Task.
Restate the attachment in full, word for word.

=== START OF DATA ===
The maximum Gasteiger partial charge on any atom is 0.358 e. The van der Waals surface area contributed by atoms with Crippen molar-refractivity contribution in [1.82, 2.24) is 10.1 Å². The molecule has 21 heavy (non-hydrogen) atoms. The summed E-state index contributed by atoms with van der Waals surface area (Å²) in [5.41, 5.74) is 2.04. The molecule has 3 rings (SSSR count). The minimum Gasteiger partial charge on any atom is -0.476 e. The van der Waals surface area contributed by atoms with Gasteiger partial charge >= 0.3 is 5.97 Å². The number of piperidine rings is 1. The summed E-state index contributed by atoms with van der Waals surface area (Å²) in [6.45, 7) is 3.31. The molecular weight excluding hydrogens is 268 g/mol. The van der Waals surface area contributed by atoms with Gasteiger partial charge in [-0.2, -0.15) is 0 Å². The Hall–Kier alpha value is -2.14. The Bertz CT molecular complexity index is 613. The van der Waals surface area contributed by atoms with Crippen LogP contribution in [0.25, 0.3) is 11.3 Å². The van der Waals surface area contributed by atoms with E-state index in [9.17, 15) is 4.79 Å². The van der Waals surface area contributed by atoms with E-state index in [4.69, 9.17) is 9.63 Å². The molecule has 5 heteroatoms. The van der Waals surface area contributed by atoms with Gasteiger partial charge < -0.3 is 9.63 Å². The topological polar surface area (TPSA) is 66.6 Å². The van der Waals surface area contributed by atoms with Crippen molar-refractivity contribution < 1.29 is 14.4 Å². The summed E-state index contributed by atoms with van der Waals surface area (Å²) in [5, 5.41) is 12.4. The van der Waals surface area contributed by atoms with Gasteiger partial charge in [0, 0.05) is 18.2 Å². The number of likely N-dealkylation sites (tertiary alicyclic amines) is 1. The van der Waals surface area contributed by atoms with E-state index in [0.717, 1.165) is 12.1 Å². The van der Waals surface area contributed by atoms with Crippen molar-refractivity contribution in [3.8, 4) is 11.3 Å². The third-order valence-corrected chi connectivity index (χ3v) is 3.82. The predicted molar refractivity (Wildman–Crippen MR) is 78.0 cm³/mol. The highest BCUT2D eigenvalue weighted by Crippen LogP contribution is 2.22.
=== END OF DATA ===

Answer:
The maximum Gasteiger partial charge on any atom is 0.358 e. The van der Waals surface area contributed by atoms with Crippen molar-refractivity contribution in [1.82, 2.24) is 10.1 Å². The molecule has 21 heavy (non-hydrogen) atoms. The summed E-state index contributed by atoms with van der Waals surface area (Å²) in [5.41, 5.74) is 2.04. The molecule has 3 rings (SSSR count). The minimum Gasteiger partial charge on any atom is -0.476 e. The van der Waals surface area contributed by atoms with Gasteiger partial charge >= 0.3 is 5.97 Å². The number of piperidine rings is 1. The summed E-state index contributed by atoms with van der Waals surface area (Å²) in [6.45, 7) is 3.31. The molecular weight excluding hydrogens is 268 g/mol. The van der Waals surface area contributed by atoms with Gasteiger partial charge in [-0.2, -0.15) is 0 Å². The Hall–Kier alpha value is -2.14. The Bertz CT molecular complexity index is 613. The van der Waals surface area contributed by atoms with Crippen LogP contribution in [0.25, 0.3) is 11.3 Å². The van der Waals surface area contributed by atoms with E-state index in [9.17, 15) is 4.79 Å². The van der Waals surface area contributed by atoms with E-state index in [4.69, 9.17) is 9.63 Å². The molecule has 5 heteroatoms. The van der Waals surface area contributed by atoms with Gasteiger partial charge < -0.3 is 9.63 Å². The topological polar surface area (TPSA) is 66.6 Å². The van der Waals surface area contributed by atoms with Crippen molar-refractivity contribution < 1.29 is 14.4 Å². The summed E-state index contributed by atoms with van der Waals surface area (Å²) in [5, 5.41) is 12.4. The van der Waals surface area contributed by atoms with Gasteiger partial charge in [0, 0.05) is 18.2 Å². The number of likely N-dealkylation sites (tertiary alicyclic amines) is 1. The van der Waals surface area contributed by atoms with E-state index in [0.717, 1.165) is 12.1 Å². The van der Waals surface area contributed by atoms with Crippen molar-refractivity contribution in [3.8, 4) is 11.3 Å². The third-order valence-corrected chi connectivity index (χ3v) is 3.82. The predicted molar refractivity (Wildman–Crippen MR) is 78.0 cm³/mol. The highest BCUT2D eigenvalue weighted by Crippen LogP contribution is 2.22.